Homeschooling: The Questions Continue

I have been reading Valorie’s blogs about her homeschooling experiences with much intrigue. Have you checked out her latest? I have to say that the way Valorie homeschools impresses me to no end. As a teacher, I often worry about kids who are homeschooled, truly wondering exactly what type of education each child is receiving. I am beyond impressed with what Valorie does to educate her own children, and because of this, I have many more questions about homeschooling. Valorie, can you help me out?

Are homeschooled children mandated by the state to take physical education? If so, how do you incorporate that into your day? I ask because my husband runs a huge community center in a neighboring city and they offered a gym class for kids who are homeschooled. The class ended up being cancelled because not enough homeschoolers were interested. This is in a city that has a pretty large population for homeschooling. It makes me wonder where these children, or how these children, participate in physical education.

Can you share with me what a typical curriculum for homeschooling looks like? Do you have actual lesson plans and activities that you follow? Where do you homeschool in your home? Do you have a classroom set up with all the things a typical public school would have? While I realize that you wouldn’t need an overhead projector, etc…do you have a dry erase board, a chalk board? Or do you just homeschool in the kitchen or another area? Are homeschoolers supposed to have a designated area where they educate their children, or does it not matter? Where is your space?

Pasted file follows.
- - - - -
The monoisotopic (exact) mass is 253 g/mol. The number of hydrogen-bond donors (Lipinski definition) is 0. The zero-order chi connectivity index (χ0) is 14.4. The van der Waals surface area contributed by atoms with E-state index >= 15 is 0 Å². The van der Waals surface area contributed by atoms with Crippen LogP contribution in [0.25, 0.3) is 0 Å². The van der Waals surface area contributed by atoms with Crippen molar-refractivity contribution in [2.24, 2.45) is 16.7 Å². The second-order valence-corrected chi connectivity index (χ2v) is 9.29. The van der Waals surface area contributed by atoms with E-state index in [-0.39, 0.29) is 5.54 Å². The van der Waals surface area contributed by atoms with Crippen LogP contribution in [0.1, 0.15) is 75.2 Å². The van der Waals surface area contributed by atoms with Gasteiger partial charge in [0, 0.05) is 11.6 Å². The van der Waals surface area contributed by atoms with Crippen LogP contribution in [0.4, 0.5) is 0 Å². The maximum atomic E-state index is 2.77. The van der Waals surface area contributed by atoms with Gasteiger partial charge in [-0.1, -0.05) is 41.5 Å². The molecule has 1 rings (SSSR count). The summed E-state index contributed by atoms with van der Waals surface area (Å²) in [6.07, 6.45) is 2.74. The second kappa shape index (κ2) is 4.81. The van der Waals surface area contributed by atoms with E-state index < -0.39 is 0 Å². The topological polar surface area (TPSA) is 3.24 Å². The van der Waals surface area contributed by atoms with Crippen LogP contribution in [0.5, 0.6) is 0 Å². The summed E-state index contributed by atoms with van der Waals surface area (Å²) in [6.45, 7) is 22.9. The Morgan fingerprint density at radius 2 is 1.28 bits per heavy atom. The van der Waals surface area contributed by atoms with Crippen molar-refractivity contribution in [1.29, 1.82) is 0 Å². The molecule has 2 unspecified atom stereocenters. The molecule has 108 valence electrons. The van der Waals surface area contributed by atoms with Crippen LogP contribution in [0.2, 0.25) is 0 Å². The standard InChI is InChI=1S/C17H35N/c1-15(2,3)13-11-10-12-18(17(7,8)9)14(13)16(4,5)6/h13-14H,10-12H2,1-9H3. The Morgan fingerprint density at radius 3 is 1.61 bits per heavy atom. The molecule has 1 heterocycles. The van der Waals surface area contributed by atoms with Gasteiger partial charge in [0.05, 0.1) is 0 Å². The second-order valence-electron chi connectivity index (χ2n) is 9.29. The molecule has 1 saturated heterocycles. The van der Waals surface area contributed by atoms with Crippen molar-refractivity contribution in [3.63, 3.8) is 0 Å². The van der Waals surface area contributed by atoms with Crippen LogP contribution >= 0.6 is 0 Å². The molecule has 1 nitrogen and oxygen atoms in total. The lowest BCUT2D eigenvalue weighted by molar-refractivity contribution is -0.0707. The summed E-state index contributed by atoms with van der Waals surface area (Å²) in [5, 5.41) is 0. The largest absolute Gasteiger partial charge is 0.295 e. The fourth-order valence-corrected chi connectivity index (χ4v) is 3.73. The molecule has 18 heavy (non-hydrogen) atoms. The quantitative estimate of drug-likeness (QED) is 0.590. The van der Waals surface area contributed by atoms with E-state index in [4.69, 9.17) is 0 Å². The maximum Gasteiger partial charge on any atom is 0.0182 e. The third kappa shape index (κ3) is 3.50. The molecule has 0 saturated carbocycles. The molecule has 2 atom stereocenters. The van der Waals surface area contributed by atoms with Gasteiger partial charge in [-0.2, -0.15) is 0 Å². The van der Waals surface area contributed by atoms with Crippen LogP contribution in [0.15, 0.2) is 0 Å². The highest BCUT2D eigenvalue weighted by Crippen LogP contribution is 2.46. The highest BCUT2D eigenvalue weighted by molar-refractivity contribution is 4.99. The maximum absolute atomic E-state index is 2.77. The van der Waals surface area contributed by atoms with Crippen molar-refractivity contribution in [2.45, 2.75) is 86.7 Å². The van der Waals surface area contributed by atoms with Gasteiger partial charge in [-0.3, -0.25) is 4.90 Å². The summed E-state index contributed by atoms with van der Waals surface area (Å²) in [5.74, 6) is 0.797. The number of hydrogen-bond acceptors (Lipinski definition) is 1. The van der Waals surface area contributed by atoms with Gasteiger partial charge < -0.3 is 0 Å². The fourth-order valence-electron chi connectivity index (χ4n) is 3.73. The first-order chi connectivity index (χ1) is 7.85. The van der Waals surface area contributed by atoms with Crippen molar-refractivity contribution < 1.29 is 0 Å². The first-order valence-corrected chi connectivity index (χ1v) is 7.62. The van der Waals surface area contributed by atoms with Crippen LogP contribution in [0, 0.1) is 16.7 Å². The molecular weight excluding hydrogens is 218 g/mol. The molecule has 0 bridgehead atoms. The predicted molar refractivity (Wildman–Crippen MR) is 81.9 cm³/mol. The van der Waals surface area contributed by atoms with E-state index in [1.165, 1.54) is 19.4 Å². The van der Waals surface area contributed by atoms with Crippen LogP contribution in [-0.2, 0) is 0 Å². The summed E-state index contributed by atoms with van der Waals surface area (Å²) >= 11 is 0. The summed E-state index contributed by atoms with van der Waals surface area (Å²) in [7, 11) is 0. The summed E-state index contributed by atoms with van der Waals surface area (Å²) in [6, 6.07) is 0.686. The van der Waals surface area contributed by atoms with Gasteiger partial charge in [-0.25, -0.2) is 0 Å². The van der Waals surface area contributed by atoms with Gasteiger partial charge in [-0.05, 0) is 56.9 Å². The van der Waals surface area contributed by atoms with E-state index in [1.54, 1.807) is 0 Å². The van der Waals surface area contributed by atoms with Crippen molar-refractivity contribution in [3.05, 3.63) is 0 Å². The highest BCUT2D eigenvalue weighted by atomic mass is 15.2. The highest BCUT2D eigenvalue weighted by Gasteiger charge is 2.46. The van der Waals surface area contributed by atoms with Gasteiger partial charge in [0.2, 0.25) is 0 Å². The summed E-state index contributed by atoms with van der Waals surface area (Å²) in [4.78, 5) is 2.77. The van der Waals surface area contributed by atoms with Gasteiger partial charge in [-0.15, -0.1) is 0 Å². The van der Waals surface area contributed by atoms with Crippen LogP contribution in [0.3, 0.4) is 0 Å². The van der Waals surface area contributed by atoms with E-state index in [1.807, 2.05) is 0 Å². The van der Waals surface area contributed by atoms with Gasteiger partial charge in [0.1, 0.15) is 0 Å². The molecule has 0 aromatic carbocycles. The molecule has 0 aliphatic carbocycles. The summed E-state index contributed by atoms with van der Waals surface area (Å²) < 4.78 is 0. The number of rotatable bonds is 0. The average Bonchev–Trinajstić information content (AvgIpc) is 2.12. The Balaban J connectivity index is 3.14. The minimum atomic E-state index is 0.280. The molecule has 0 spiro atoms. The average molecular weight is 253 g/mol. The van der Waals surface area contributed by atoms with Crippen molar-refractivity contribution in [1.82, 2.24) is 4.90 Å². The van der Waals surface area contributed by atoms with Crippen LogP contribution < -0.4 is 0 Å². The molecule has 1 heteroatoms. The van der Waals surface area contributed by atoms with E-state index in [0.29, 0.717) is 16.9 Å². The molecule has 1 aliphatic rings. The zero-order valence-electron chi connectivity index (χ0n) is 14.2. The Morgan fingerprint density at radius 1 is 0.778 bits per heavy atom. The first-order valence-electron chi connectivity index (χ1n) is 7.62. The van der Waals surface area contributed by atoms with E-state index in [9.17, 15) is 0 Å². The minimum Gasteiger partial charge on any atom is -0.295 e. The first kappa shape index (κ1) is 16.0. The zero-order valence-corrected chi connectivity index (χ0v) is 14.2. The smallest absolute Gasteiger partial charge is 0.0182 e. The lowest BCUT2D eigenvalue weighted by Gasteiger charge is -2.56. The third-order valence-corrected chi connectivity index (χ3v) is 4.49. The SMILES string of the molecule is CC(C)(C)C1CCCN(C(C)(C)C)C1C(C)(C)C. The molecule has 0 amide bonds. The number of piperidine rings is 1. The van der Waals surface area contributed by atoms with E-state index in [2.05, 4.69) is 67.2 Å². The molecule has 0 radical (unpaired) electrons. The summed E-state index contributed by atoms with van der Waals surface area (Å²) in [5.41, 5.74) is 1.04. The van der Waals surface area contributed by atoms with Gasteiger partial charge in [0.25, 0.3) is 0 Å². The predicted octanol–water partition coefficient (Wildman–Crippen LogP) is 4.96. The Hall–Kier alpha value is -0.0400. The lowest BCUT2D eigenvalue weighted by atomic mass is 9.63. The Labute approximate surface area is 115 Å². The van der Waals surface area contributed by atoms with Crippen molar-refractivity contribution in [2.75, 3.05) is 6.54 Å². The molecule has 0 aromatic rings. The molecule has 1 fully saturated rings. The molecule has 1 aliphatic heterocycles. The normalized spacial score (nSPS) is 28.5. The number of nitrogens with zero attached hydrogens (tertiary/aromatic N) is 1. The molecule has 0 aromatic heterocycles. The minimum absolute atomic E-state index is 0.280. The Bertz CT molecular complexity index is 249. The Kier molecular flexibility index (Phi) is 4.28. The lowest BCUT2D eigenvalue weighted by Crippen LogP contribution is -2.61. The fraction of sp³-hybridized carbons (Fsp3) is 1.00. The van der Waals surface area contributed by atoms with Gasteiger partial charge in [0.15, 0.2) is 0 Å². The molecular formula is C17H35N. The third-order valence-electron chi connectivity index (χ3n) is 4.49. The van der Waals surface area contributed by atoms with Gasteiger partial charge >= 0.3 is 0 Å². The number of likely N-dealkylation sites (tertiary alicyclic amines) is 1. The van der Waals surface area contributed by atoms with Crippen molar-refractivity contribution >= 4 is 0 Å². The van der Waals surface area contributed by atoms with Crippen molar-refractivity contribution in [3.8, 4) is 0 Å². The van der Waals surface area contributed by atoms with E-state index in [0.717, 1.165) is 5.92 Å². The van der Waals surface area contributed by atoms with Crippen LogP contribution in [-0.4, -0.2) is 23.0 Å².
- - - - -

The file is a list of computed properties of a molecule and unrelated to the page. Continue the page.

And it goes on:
I think my last big question about homeschooling, and anyone feel free to jump in with what they do, where do your children make friends? How many activities do your children participate in, such as sports, gymnastics, music lessons, things that do not relate to homeschooling? Do you feel your children are missing out on any of the social aspect that a public education could give them, such as friendships that carry through the school day and year after year?

How do you make sure your children make long-lasting friendships that the public school system is a starting point for? I happen to, at 35 years old, have a close friend that I met in 2nd grade. We are still great friends to this day. I would never have met her had I not attended public school and spent time with her everyday. Do you feel that your children are going to be able to make sustainable friendships with children they may only see once a week at soccer practice?

I ask, not because I am judging, but simply because I am curious as to how the entire homeschooling works, including the important social aspect of making friends.

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